Syracuse University’s Strategic Plan, “Trajectory to Excellence,” identifies a first theme as providing all students with a world-class learning experience that prepares them for future success. From Trajectory to Excellence, “These competencies would connect traditional academic work (such as critical thinking, oral and written communication, scientific and quantitative reasoning, and global competencies) with essential life skills (such as resilience building, cultural and global awareness and sensitivity) and soft skills (such as teamwork and adaptability). Strategies to achieve these skills and values should be both curricular and co-curricular. Because knowledge is not static and meaningful scholarship cannot thrive in isolation, student learning will be tested and nurtured through signature experiential, entrepreneurial, and global opportunities that merge theory with practice in ways that spur innovation, enhance scholarship, encourage identity as global citizens, and facilitate substantive engagement in our communities and world. Experiential education and engagement in local and global communities are distinctive strengths at Syracuse, and they become increasingly important as employers seek employees who have real-world experience in putting theoretical knowledge into context and practice.” Community engaged learning is a high-impact research-based practice that is proven to achieve these results in college students.

Over the years, our tapestry of Service Learning, Literacy, and Leadership has been enriched through the generosity of many —the Carrier Corporation, Key Bank, Chase Bank, Morgan Stanley, Starbucks, and Coca Cola to name a few— as well as individual gifts from the Kenneth A. and Mary Ann Shaw and Marion Entwistle endowments, the Robert B. Menschel family, the Whitman and Falk colleges, the Vision Fund, SRC and the Winnick Family Foundation. The continued commitment and support from the Chancellor’s Office, Academic Affairs, Office of Financial Aid, generous alumni and numerous private and public partners, allows the Shaw Center to be this special place on campus where all students are provided with a world-class community engaged learning experience, grounded in ethics and integrity,  that prepares them for future success.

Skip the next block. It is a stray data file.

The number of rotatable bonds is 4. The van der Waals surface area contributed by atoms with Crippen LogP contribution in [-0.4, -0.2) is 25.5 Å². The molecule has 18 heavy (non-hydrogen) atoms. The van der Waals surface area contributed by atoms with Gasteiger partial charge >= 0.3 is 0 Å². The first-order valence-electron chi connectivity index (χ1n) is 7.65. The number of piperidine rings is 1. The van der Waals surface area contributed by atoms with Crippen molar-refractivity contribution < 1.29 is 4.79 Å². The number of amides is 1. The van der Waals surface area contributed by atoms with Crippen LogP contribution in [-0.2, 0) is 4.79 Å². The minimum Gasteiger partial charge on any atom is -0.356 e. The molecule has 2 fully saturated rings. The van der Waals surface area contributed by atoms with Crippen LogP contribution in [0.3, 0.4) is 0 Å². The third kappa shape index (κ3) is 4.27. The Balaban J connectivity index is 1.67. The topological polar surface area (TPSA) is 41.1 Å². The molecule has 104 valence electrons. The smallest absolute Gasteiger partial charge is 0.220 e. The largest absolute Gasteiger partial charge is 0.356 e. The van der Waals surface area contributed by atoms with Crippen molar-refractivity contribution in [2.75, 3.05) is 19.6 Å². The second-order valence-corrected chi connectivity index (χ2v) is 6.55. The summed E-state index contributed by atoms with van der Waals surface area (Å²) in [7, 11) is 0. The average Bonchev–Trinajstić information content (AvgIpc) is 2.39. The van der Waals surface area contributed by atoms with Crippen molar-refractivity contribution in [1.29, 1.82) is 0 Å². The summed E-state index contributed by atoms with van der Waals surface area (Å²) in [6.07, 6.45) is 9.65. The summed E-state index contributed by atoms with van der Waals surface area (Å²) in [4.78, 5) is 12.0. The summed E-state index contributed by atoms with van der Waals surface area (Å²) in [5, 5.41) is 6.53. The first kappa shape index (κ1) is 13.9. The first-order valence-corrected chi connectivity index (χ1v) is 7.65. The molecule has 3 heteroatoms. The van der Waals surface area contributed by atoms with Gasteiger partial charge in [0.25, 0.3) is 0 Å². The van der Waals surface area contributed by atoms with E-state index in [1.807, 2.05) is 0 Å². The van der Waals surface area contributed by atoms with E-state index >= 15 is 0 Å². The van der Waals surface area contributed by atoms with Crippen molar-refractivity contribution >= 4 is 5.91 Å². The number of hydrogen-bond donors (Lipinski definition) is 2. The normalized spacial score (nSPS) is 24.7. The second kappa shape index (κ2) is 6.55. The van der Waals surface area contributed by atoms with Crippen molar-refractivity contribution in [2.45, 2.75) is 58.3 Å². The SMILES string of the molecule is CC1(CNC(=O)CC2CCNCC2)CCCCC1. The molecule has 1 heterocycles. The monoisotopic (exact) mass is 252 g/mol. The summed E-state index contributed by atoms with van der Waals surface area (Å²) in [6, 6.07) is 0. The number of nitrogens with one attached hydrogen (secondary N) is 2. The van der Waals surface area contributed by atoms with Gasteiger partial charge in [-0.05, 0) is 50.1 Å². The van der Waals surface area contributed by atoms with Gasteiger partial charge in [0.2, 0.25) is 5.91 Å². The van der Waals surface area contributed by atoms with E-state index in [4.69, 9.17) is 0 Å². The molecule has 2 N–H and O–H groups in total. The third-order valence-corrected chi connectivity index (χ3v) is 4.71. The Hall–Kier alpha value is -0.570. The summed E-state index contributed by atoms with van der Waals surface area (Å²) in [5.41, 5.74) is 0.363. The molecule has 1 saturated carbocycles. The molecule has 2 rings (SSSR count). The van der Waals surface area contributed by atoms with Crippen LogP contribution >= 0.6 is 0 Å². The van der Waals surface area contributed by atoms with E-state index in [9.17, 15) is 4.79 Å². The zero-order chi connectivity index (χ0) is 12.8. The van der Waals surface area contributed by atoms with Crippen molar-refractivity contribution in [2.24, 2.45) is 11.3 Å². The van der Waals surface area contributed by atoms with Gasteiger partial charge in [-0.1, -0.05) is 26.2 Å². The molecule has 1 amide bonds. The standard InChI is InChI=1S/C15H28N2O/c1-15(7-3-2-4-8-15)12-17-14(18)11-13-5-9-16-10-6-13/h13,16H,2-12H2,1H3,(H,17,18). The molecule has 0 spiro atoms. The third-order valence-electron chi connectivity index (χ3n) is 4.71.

From a dinner conversation with Founder Mary Ann Shaw when in Ireland, former Assistant Director for Literacy Initiatives, Roberta “Bobby” Gillen, knew the center would be a home for her. Accompanying her husband on an executive programs conference in Limerick, Ireland, in 2000, Bobby engaged in a conversation with Buzz and Mary Ann Shaw that would transform her life and thousands of those around her. Her twelve-year tenure with the Shaw Center has shaped the SU Literacy Corps into Shaw Center Literacy Initiatives – a strong and growing resource for urban education. Working with campus, community, and corporate partners, Bobby has overseen more than 300 SU student tutors yearly, who provide close to 40,000 hours of literacy support in classrooms, after-school programs and adult literacy sites throughout Syracuse. Advancing from a part-time SU Literacy Corps role to Assistant Director in 2003, Bobby shaped the growth of SU’s literacy leadership. With her retirement in the summer of 2012, she leaves a legacy of programs firmly in place – successful literacy outreach partnerships that touch young lives on and off campus every single day.

With ever-changing threads and strands, the Shaw Center continues to evolve as a powerful learning environment on campus and as a force in and with the community. Mary Ann provided the first threads and the frame for this amazing tapestry. Bobby stitched and secured literacy to the whole – connecting points that will provide strength for those yet to come. We look forward with excitement as stories yet untold continue weaving the tapestry known as the Shaw Center.

Chancellor Kenneth Buzz Shaw and Mary Ann Shaw’s visit to campus, 2018